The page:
(119) Trajan Decius - AV aureus, A.D. 249-251, 4.05 g. (inv. 91.222).
Obverse: Laureate and cuirassed bust of Trajan Decius r.; IMP(ERATOR) C(AIVS) M(ESSIVS) Q(VINTVS) TRAIANVS DECIVS AVG(VSTVS): Imperator Gaius Messius Quintus Traianus Decius Augustus.
Reverse: Abundantia standing r., emptying cornucopia held in both hands; ABVNDANTIA AVG(VSTI): Abundance of the Augustus.
Provenance: Abner Kreisberg, 1960.
Bibliography: H. Mattingly, E.A. Sydenham, and C.H.V. Sutherland, The Roman Imperial Coinage IV.3: Gordian III - Uranus Antoninus (London 1949) 10.
Gaius Messius Quintus Decius was born in Pannonia on the Danube and rose to high offices under the emperor Philip I. When the troops at the Danubian frontier revolted, Philip persuaded Decius to defend the border, and when he succeeded, his own troops proclaimed him emperor. He then marched on Italy and killed Philip in battle at Verona. He added the name Trajan, probably because of that emperor's original conquest of the Danubian area. He was called back to the area by a massive invasion of Goths, and he, his son, and a large part of his army were killed in battle there in A.D. 251.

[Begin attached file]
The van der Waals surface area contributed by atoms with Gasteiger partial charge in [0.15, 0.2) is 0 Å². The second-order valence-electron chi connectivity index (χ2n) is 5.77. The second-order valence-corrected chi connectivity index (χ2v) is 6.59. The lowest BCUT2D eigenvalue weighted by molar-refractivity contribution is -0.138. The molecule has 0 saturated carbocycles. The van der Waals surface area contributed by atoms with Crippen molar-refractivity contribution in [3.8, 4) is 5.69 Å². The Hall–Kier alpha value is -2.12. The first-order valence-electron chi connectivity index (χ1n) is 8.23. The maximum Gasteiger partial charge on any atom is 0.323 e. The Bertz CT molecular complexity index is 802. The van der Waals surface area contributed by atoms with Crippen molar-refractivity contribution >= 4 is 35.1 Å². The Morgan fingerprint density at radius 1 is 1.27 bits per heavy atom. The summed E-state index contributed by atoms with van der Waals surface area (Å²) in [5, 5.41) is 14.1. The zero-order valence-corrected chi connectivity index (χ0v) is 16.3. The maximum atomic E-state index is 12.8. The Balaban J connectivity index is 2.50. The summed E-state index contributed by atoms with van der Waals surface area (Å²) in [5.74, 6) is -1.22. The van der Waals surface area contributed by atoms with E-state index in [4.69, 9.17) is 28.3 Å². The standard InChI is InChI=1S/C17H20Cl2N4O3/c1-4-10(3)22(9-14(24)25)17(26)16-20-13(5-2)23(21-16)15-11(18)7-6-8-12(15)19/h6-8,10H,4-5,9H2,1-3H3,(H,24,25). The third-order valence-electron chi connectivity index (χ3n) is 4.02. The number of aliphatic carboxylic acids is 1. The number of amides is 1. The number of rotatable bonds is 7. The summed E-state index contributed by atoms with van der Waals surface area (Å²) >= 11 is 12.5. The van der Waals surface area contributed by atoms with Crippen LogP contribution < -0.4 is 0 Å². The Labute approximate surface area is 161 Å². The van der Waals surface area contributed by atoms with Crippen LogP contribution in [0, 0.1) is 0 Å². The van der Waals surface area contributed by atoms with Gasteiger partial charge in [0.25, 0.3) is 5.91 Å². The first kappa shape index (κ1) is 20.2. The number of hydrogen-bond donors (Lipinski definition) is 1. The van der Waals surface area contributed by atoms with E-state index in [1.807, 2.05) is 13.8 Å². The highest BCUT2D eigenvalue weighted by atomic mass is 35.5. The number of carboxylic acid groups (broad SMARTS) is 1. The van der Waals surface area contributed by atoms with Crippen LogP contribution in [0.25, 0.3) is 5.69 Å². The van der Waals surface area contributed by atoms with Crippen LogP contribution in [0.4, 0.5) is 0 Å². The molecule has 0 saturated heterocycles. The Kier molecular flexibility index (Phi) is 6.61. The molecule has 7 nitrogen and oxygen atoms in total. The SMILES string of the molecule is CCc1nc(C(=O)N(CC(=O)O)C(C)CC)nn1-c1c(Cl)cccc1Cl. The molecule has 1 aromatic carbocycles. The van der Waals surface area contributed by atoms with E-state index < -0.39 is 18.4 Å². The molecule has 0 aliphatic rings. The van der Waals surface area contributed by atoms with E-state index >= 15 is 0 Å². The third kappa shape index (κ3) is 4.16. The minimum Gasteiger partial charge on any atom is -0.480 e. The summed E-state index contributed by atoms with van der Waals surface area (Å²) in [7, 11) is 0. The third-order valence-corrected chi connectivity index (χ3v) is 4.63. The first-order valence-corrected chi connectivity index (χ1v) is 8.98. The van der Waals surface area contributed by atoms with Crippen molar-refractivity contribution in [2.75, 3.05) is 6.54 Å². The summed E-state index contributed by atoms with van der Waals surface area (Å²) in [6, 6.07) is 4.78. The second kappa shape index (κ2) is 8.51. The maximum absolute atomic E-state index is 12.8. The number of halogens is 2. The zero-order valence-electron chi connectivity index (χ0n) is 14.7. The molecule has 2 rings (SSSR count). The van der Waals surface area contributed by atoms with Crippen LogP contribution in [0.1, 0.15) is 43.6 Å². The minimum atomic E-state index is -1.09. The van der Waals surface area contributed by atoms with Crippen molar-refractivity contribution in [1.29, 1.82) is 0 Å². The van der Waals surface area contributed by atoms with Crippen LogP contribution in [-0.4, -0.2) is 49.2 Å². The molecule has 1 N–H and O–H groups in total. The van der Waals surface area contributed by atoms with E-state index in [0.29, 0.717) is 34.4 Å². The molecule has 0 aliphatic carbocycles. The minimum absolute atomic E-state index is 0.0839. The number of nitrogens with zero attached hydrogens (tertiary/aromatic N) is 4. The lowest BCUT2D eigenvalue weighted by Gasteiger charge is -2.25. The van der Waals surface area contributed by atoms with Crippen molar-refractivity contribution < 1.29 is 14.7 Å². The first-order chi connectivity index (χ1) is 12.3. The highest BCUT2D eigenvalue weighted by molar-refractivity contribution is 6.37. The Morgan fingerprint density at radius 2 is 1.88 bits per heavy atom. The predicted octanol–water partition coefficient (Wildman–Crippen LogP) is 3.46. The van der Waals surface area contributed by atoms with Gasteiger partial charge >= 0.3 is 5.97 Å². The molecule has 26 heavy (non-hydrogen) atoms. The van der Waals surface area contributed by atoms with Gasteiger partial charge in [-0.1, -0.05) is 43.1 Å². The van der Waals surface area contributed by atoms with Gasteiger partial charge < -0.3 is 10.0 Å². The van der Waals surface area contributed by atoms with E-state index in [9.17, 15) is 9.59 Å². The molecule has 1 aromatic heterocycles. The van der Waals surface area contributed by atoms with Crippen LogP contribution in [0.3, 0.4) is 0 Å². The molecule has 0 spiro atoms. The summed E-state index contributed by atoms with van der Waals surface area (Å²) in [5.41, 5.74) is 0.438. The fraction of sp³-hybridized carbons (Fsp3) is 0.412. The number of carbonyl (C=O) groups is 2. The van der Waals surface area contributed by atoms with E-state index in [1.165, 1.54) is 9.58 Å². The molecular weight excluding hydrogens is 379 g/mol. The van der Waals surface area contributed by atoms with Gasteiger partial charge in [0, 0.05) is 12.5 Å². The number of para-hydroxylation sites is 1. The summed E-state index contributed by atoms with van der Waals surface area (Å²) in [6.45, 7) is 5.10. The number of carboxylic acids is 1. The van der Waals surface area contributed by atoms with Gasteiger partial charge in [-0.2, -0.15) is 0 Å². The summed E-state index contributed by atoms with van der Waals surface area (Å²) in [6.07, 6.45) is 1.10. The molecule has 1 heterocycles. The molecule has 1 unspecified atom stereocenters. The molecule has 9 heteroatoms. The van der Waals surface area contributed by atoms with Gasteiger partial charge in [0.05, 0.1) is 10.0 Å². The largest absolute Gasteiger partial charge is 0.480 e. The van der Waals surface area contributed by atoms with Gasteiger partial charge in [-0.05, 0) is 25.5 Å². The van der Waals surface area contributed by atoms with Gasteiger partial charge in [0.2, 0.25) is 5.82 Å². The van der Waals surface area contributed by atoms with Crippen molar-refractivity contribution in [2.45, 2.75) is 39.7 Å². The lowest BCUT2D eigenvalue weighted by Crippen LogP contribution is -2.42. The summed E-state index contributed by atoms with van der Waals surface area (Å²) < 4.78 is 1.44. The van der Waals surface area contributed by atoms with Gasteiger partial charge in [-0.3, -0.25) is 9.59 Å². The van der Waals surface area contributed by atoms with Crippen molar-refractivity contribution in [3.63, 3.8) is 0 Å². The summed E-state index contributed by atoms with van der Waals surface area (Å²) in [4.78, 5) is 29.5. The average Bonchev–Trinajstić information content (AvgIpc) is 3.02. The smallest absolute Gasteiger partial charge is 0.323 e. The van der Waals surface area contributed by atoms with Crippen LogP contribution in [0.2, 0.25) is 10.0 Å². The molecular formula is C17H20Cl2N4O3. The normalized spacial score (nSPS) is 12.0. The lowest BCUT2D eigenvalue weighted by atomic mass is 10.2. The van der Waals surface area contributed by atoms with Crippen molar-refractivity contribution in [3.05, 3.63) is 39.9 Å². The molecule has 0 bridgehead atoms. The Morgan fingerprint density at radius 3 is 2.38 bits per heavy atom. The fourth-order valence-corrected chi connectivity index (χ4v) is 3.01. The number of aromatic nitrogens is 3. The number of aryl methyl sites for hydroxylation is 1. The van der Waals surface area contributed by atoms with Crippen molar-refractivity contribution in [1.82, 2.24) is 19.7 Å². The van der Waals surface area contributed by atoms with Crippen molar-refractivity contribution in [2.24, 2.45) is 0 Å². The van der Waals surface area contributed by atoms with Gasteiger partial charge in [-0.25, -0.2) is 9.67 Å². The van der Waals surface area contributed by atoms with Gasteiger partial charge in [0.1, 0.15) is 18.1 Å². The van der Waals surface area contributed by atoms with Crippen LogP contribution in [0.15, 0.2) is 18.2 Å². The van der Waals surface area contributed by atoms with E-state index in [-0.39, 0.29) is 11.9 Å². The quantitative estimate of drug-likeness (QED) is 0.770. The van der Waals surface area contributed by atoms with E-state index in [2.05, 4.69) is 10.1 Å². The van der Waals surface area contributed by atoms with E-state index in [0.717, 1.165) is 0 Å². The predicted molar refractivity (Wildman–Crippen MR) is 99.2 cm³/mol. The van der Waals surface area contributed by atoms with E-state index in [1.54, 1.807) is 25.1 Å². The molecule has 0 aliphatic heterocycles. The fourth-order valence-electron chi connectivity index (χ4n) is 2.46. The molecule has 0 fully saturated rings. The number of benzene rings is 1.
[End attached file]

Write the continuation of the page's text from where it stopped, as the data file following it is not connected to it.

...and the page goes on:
Decius' portraits are among the most expressive of the period. He is depicted as a military man, with short, stipled hair and beard, but his face, with its deeply lined forehead and sunken eyes, conveys the strain and anxiety of the times. On the reverse, Abundantia, the personification of abundance, particularly of grain, pours grain from her cornucopia.
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